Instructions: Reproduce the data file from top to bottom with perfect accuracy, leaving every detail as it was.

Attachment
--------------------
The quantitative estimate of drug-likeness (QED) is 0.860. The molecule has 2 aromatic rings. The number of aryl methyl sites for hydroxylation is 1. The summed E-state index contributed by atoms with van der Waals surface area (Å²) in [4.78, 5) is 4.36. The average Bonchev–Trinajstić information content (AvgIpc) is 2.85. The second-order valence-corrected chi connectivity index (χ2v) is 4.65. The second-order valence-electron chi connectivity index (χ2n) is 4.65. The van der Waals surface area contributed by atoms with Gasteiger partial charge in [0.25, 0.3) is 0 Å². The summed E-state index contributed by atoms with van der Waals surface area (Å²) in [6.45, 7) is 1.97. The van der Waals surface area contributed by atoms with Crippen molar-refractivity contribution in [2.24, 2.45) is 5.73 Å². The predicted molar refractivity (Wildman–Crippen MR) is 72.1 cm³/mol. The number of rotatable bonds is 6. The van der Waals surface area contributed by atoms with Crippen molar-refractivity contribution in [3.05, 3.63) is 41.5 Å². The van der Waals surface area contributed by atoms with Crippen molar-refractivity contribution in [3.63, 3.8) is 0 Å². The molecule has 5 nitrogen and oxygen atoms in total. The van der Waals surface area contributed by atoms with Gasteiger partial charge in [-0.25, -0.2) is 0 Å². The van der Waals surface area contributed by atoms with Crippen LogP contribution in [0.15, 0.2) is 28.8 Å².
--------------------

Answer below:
The quantitative estimate of drug-likeness (QED) is 0.860. The molecule has 2 aromatic rings. The number of aryl methyl sites for hydroxylation is 1. The summed E-state index contributed by atoms with van der Waals surface area (Å²) in [4.78, 5) is 4.36. The average Bonchev–Trinajstić information content (AvgIpc) is 2.85. The second-order valence-corrected chi connectivity index (χ2v) is 4.65. The second-order valence-electron chi connectivity index (χ2n) is 4.65. The van der Waals surface area contributed by atoms with Gasteiger partial charge in [0.25, 0.3) is 0 Å². The summed E-state index contributed by atoms with van der Waals surface area (Å²) in [6.45, 7) is 1.97. The van der Waals surface area contributed by atoms with Crippen molar-refractivity contribution in [2.24, 2.45) is 5.73 Å². The predicted molar refractivity (Wildman–Crippen MR) is 72.1 cm³/mol. The number of rotatable bonds is 6. The van der Waals surface area contributed by atoms with Crippen molar-refractivity contribution in [3.05, 3.63) is 41.5 Å². The van der Waals surface area contributed by atoms with Crippen molar-refractivity contribution in [3.63, 3.8) is 0 Å². The molecule has 5 nitrogen and oxygen atoms in total. The van der Waals surface area contributed by atoms with Gasteiger partial charge in [-0.25, -0.2) is 0 Å². The van der Waals surface area contributed by atoms with Crippen LogP contribution in [0.15, 0.2) is 28.8 Å².